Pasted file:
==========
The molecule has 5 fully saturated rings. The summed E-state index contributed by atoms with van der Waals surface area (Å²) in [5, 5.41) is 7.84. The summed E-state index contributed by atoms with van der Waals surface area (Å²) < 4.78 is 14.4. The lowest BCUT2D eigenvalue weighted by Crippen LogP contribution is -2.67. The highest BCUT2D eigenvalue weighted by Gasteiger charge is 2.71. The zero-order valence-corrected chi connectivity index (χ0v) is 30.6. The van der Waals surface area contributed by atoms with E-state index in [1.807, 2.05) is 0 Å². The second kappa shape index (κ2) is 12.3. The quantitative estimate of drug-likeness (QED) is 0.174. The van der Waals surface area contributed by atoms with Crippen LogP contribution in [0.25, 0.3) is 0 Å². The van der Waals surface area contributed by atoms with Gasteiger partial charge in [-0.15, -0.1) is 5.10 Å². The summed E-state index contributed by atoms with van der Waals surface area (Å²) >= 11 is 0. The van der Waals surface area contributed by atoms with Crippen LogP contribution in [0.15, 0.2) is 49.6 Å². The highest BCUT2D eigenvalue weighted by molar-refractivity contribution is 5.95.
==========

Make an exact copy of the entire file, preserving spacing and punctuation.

The molecule has 5 fully saturated rings. The summed E-state index contributed by atoms with van der Waals surface area (Å²) in [5, 5.41) is 7.84. The summed E-state index contributed by atoms with van der Waals surface area (Å²) < 4.78 is 14.4. The lowest BCUT2D eigenvalue weighted by Crippen LogP contribution is -2.67. The highest BCUT2D eigenvalue weighted by Gasteiger charge is 2.71. The zero-order valence-corrected chi connectivity index (χ0v) is 30.6. The van der Waals surface area contributed by atoms with E-state index in [1.807, 2.05) is 0 Å². The second kappa shape index (κ2) is 12.3. The quantitative estimate of drug-likeness (QED) is 0.174. The van der Waals surface area contributed by atoms with Crippen LogP contribution in [0.25, 0.3) is 0 Å². The van der Waals surface area contributed by atoms with Gasteiger partial charge in [-0.15, -0.1) is 5.10 Å². The summed E-state index contributed by atoms with van der Waals surface area (Å²) >= 11 is 0. The van der Waals surface area contributed by atoms with Crippen LogP contribution in [0.15, 0.2) is 49.6 Å². The highest BCUT2D eigenvalue weighted by molar-refractivity contribution is 5.95.